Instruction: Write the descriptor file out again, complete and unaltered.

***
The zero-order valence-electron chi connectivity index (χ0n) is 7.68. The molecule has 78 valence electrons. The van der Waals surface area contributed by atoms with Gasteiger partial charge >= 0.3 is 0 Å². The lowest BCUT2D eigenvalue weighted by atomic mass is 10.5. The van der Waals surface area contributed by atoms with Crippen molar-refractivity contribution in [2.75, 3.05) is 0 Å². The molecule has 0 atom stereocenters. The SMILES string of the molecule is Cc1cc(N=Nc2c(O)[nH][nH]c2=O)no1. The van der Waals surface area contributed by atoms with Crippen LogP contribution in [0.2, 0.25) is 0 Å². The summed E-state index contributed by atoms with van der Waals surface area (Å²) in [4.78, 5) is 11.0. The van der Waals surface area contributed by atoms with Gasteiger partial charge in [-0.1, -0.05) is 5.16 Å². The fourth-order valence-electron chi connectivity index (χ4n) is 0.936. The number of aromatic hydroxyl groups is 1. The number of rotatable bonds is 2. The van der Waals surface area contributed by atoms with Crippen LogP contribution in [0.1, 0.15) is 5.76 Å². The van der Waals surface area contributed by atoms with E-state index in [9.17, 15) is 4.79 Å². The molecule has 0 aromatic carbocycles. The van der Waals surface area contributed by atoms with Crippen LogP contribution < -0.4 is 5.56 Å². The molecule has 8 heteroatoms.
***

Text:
The zero-order valence-electron chi connectivity index (χ0n) is 7.68. The molecule has 78 valence electrons. The van der Waals surface area contributed by atoms with Gasteiger partial charge >= 0.3 is 0 Å². The lowest BCUT2D eigenvalue weighted by atomic mass is 10.5. The van der Waals surface area contributed by atoms with Crippen molar-refractivity contribution in [2.75, 3.05) is 0 Å². The molecule has 0 atom stereocenters. The SMILES string of the molecule is Cc1cc(N=Nc2c(O)[nH][nH]c2=O)no1. The van der Waals surface area contributed by atoms with Crippen LogP contribution in [0.2, 0.25) is 0 Å². The summed E-state index contributed by atoms with van der Waals surface area (Å²) in [4.78, 5) is 11.0. The van der Waals surface area contributed by atoms with Gasteiger partial charge in [-0.1, -0.05) is 5.16 Å². The fourth-order valence-electron chi connectivity index (χ4n) is 0.936. The number of aromatic hydroxyl groups is 1. The number of rotatable bonds is 2. The van der Waals surface area contributed by atoms with Crippen LogP contribution in [0.1, 0.15) is 5.76 Å². The van der Waals surface area contributed by atoms with E-state index in [9.17, 15) is 4.79 Å². The molecule has 0 aromatic carbocycles. The van der Waals surface area contributed by atoms with Crippen LogP contribution < -0.4 is 5.56 Å². The molecule has 8 heteroatoms.